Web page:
Utah sweet spanish onions - fresh use ( keep pretty good in storage)
    Early Divedend brocolli - frozen
    cos romain lettuce - fresh use
    butter crunch lettuce - fresh use
    Early Jersey cabbage - frozen and kim chee
    Candy King corn - canned and frozen
    Oregon Giant snow peas- canned and frozen
    Imperator carrots- canned frozen and mulched
    hollow crown parsnip -frozen and mulched
    american flag leeks -frozen and mulched
    Ruby beets- canned
     
  7. countryboy01974

    countryboy01974 Well-Known Member

    Messages:
    57
    Joined:
    Oct 18, 2004
    Location:
    western kentucky
    I think the stripey's taste has a lot to do with the soil you grow them in the first year I grew them I done so in a stock tank filled with composted manure and they were by far the best tasting I have grown after that I started putting them in the garden they are still good but not nearly as sweet. up till this year I always got them from lowe's or wal-mart they were the bonnie plants this year I got seed from totally tomatoe and am trying a heirloom striped tomatoe called old german.
     
  8. vicki in NW OH

    vicki in NW OH Well-Known Member

    Messages:
    2,786
    Joined:
    May 10, 2002
    Amish paste tomatoes - fresh, can, dry
    Rose de Berne tomatoes - fresh, can
    Carola potatoes - root cellar
    Laurentian rutabagas - root cellar
    Diamante celeriac - root cellar
    Touchon carrot - root cellar
    Mokum carrot - fresh
    Bodacious sweet corn - fresh, freeze, if any extra
    Luther Hill sweet corn - fresh
    Ruby Perfection cabbage - root cellar
    Beauregard sweet potatoes - dry storage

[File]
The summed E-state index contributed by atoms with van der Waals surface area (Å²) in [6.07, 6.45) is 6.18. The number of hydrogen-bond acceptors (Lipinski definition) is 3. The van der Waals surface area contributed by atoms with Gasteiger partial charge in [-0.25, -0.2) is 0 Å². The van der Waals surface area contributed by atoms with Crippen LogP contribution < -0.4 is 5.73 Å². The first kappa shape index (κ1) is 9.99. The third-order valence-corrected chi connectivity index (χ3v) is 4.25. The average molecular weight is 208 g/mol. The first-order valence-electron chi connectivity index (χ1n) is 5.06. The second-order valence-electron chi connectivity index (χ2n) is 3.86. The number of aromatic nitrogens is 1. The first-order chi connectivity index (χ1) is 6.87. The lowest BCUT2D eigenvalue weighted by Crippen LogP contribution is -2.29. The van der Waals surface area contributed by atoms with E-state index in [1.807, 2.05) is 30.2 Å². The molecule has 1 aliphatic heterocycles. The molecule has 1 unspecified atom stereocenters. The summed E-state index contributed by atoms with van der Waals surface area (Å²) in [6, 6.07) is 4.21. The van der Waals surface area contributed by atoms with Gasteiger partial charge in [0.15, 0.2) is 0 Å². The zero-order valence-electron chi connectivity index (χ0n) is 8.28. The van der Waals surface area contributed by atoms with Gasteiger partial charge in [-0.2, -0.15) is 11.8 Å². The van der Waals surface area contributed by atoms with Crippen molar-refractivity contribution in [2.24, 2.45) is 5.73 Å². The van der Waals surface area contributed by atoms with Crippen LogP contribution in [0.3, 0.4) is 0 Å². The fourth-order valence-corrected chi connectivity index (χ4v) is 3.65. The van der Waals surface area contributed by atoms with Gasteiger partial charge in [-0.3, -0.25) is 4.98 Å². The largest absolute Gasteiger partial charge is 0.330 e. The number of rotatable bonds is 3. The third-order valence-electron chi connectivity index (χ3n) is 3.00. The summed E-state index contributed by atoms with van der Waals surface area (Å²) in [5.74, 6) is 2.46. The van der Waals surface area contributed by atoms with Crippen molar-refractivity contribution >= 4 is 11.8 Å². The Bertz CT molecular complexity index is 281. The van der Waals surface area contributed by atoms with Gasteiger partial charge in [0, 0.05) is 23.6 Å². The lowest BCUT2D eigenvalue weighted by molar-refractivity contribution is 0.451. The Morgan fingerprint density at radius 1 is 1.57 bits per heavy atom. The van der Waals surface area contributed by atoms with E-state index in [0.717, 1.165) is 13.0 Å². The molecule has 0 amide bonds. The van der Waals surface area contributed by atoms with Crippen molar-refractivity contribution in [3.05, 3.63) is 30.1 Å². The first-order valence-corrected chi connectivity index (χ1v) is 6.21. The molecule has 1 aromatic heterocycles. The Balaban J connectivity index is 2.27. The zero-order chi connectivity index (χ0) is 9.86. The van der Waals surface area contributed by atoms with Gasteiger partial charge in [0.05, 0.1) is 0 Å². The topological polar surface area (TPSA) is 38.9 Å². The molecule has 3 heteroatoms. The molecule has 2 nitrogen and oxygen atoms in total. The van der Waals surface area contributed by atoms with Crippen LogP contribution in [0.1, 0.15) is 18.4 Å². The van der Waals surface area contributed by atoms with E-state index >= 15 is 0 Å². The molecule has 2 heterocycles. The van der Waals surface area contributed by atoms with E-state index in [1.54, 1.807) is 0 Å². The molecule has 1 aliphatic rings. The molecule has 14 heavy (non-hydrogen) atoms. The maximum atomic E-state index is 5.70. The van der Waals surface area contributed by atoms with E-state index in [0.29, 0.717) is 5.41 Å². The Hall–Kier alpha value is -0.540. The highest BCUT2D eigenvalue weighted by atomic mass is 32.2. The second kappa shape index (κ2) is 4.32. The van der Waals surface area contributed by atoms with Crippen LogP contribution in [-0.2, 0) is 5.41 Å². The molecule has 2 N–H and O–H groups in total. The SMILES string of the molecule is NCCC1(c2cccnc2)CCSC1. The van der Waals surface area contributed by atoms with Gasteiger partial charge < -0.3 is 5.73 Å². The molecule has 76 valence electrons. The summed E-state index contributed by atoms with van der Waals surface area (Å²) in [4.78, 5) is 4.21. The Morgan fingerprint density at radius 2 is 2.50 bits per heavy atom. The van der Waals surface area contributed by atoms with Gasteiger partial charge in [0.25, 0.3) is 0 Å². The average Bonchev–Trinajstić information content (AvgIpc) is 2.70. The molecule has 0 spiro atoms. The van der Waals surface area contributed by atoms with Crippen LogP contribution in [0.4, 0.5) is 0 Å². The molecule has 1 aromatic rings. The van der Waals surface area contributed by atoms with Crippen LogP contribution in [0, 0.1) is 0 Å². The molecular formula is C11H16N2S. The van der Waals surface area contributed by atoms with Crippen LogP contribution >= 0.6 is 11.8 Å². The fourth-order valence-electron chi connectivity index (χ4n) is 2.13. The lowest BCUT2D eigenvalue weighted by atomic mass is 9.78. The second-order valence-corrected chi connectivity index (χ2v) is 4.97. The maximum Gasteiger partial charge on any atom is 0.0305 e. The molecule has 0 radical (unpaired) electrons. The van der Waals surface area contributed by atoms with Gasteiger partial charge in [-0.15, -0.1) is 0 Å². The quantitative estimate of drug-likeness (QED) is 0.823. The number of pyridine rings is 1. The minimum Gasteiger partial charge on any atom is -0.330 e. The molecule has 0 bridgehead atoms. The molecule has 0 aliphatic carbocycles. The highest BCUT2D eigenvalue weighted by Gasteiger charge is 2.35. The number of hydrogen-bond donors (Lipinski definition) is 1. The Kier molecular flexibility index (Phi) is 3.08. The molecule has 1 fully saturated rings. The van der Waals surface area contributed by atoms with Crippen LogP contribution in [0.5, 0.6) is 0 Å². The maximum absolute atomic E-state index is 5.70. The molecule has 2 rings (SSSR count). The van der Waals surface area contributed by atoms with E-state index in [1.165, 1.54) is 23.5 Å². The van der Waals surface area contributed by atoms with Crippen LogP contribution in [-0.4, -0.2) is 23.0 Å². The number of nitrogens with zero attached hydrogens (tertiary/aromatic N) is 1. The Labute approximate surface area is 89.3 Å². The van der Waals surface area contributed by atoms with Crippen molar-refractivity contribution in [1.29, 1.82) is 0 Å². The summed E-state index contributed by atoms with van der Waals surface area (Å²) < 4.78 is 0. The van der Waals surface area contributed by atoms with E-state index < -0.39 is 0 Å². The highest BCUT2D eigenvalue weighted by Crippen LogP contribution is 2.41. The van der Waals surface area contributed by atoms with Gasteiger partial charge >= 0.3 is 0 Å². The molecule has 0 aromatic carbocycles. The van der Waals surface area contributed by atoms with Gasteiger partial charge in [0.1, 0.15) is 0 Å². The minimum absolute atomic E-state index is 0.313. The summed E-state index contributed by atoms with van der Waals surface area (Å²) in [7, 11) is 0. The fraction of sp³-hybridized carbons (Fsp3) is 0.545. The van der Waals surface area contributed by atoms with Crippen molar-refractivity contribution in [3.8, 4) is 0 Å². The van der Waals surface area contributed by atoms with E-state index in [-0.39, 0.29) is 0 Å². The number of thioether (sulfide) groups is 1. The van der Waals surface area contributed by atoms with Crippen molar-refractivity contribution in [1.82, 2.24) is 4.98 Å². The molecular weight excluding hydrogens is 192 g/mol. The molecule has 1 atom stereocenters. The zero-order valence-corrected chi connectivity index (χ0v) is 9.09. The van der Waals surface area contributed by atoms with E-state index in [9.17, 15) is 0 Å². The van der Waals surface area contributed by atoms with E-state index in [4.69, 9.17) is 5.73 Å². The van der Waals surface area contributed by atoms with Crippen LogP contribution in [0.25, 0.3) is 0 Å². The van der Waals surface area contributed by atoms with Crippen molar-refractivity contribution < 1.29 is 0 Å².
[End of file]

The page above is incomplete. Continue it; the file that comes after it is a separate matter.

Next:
Borretana cippollini onions - dry storage
    Copra onions - dry storage
    Fortex green beans - fresh, freeze if any extra
    Maestro English peas - fresh, freeze, if any extra
    Cascadia Sugar Snap peas - fresh
    Gold ball turnips - fresh
    Space spinach - fresh
    Golden beet - fresh
    Lutz green leaf beet - root cellar
    Benning's green tint patty pan squash - fresh
    Danish ballhead cabbage - sauerkraut
    Romano green beans - fresh
    Yellow doll watermelon - fresh
    Kiwigold raspberries
    Mignonette alpine strawberries
    Japanese hulless popcorn
    Sungold cherry tomatoes - fresh
    Four Seasons lettuce
    Blushed Butter Cos lettuce
     
  9. HomesteadBaker

    HomesteadBaker Working toward the dream

    Messages:
    1,008
    Joined:
    Feb 8, 2006
    Location:
    Northwest PA
    How do you make your kim chee?? My brother loves that, and he can't get it anywhere! Have a method/recipe to share?? :)


    66 days to go......... :sing:
    Kitty
     
  10. GeorgiaberryM

    GeorgiaberryM Well-Known Member

    Messages:
    263
    Joined:
    Mar 30, 2004
    Location:
    southwest AR
    That Stripey is good - my MIL grew it last year and I was very impressed. My favorite tomato is the Arkansas Traveler or Bradley - a pink skinned type. And we like Brandywine too, although it has become kind of cliche, it is really good. It is really too hot here for them, but we always plant a few, and harvest a few.